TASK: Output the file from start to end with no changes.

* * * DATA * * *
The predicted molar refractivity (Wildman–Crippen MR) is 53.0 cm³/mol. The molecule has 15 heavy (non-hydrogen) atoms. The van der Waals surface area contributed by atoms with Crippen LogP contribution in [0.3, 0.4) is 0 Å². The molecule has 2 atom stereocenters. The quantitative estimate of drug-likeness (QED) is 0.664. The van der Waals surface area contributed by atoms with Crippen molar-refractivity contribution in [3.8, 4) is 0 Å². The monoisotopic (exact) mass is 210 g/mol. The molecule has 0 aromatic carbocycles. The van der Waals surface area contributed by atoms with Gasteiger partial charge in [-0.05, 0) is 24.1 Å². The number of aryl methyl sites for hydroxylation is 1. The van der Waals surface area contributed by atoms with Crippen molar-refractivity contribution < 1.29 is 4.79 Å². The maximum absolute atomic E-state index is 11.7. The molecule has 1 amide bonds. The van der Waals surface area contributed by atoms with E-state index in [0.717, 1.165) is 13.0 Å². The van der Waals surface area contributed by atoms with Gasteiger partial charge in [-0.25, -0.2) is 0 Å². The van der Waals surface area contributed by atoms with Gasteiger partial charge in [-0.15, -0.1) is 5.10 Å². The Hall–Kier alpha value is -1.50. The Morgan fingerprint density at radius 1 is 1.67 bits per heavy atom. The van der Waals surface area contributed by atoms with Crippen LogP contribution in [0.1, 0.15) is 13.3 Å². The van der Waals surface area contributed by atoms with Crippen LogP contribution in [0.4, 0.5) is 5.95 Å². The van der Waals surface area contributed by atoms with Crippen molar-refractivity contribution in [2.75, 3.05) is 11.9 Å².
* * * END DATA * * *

The predicted molar refractivity (Wildman–Crippen MR) is 53.0 cm³/mol. The molecule has 15 heavy (non-hydrogen) atoms. The van der Waals surface area contributed by atoms with Crippen LogP contribution in [0.3, 0.4) is 0 Å². The molecule has 2 atom stereocenters. The quantitative estimate of drug-likeness (QED) is 0.664. The van der Waals surface area contributed by atoms with Crippen molar-refractivity contribution in [3.8, 4) is 0 Å². The monoisotopic (exact) mass is 210 g/mol. The molecule has 0 aromatic carbocycles. The van der Waals surface area contributed by atoms with Gasteiger partial charge in [-0.05, 0) is 24.1 Å². The number of aryl methyl sites for hydroxylation is 1. The van der Waals surface area contributed by atoms with Crippen molar-refractivity contribution < 1.29 is 4.79 Å². The maximum absolute atomic E-state index is 11.7. The molecule has 1 amide bonds. The van der Waals surface area contributed by atoms with E-state index in [0.717, 1.165) is 13.0 Å². The van der Waals surface area contributed by atoms with Gasteiger partial charge in [-0.25, -0.2) is 0 Å². The van der Waals surface area contributed by atoms with Gasteiger partial charge in [-0.15, -0.1) is 5.10 Å². The Hall–Kier alpha value is -1.50. The Morgan fingerprint density at radius 1 is 1.67 bits per heavy atom. The van der Waals surface area contributed by atoms with Crippen LogP contribution in [0.1, 0.15) is 13.3 Å². The van der Waals surface area contributed by atoms with Crippen LogP contribution in [0.4, 0.5) is 5.95 Å². The van der Waals surface area contributed by atoms with Crippen molar-refractivity contribution in [2.75, 3.05) is 11.9 Å².